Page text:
My Father’s Garden: A Tribute to Step Fathers
There are multitudes of books written on self-image that are not necessarily causing the reader to understand the “God-image” that we were created in. Due to a “Father Image” problem, My Father’s Garden pursuits and uncovers the top layers of falsehood that veil our hearts to the truth in defense of our so great salvation and am passionate about showing people the beauty of who we were created to be in the garden, who we were when we were with God, our real Father, before we came to earth.
As the readers relax to enjoy the stories that surrounded the relationship between the author and her Step-Father, they will see the common thread that binds our Heavenly Father to us as his own children; the intermingling of the scriptures that reveal the spiritual application of those stories; and a sequence of events that tell the good, the bad, the ugly and the great! It is filled with emotion and sharp realty of what the step-father/child relationship goes through and it ends with a purpose, our own relationship with our Creator. The culmination of that relationship forms a oneness that leads us back to the eternal garden.
Learning to Trust
“When you save $100.00 I will go with you to the bank and co-sign with you to get your first car. During those days, I only made $1.65 per hour so my check was only $66.00 gross each week. Anyway, I set my goal and religiously took $10.00 each week after cashing my check and stored it in the top drawer of my clothes chest.
I was so excited when the tenth week came. I don’t think we even talked about it throughout the duration, so daddy didn’t know if I was saving or not. When I cashed my check that week I took the $100.00 cash to him.
The very next day, daddy took me to the bank and told his banker our plan. I remember us sitting down and talking with Jerry McDaniel at the Bank of Upson and listening to daddy as he told how I had saved the money each week. He told Mr. Daniels what my weekly pay was. The banker did some computing on paper to decided what I could afford then gave us a limit to spend. They shook hands and we left.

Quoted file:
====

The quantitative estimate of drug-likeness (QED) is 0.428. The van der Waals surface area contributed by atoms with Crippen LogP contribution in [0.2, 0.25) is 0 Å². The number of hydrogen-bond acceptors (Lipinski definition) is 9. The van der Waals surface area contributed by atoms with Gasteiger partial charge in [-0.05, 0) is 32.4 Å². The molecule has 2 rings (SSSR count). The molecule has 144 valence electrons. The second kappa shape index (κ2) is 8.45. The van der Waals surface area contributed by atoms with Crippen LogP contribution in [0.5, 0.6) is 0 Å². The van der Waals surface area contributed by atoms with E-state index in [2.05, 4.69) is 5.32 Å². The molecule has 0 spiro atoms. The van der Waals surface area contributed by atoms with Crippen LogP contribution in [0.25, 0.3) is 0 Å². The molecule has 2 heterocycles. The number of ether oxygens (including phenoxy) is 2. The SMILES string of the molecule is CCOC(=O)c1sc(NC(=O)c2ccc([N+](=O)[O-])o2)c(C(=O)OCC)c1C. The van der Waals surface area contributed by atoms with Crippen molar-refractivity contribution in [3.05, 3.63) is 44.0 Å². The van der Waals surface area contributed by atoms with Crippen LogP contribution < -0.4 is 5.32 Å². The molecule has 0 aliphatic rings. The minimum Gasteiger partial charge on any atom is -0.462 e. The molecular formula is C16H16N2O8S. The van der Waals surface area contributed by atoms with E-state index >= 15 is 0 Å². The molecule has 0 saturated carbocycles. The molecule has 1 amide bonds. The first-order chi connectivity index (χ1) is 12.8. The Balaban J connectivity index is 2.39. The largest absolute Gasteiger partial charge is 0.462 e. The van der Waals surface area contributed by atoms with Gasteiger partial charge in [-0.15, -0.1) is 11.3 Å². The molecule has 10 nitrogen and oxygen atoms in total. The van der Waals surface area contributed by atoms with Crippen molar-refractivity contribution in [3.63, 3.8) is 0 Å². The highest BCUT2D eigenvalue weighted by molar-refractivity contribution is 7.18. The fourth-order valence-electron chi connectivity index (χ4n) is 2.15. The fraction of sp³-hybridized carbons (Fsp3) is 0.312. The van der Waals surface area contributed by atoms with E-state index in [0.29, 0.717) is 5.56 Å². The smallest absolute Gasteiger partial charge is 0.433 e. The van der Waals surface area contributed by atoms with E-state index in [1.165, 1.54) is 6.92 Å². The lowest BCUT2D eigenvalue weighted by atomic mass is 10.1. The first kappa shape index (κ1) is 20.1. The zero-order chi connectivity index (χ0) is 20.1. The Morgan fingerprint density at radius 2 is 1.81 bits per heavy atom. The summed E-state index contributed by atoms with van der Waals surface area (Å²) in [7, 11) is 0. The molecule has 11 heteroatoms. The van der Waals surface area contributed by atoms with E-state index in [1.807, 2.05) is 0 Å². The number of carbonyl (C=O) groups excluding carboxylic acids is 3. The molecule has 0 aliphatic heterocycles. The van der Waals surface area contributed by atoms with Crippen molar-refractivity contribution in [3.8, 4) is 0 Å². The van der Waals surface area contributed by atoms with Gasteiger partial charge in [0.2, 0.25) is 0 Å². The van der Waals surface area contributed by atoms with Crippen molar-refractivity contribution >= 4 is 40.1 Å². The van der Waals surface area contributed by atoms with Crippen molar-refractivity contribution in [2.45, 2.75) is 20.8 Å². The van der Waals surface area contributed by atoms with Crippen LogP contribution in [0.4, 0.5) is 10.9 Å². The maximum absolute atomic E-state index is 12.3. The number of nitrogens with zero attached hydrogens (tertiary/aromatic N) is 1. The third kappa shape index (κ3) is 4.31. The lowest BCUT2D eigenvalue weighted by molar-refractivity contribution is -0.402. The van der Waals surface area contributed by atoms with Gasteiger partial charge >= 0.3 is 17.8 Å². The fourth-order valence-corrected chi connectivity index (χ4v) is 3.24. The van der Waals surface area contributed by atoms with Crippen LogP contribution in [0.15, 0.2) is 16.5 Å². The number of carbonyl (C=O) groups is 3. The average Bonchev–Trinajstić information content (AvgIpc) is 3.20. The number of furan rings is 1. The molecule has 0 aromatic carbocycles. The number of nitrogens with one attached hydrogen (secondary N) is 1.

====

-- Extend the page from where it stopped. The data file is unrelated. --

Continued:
A few days later when I came home from work, there is was; a 1959 turquoise American Rambler sitting in the driveway. When I first laid eyes on that car I immediately fell in love with it. That was the most beautiful car I had ever seen. It had low mileage since its previous owner was a little elderly lady who had had it since it was brand new and only drove it a few miles each week. It had remained a one-owner car and was in excellent condition. We went right to the bank and signed the papers. The price was $610.00 and my payments were $53.10 for twelve months.
I never had a problem trusting daddy from that day forward. I had a deeper understanding of his character. This lesson drove it home to me. We made an agreement: an “if—then” agreement, a type of covenant. It was like God opening my eyes to one of his truths. No matter what the situation was, if Daddy said he would do something, there was never any doubt he would.
His word was good and I could literally take it to the bank. He had the kind of character that didn’t need a written contract. If he spoke it, it would come to pass. And I don’t remember a time when he did not fulfill his word to anyone no matter how small or large the matter. Before, I had learned to trust him by watching him interact with others. This time it was between me and him. It was personal.
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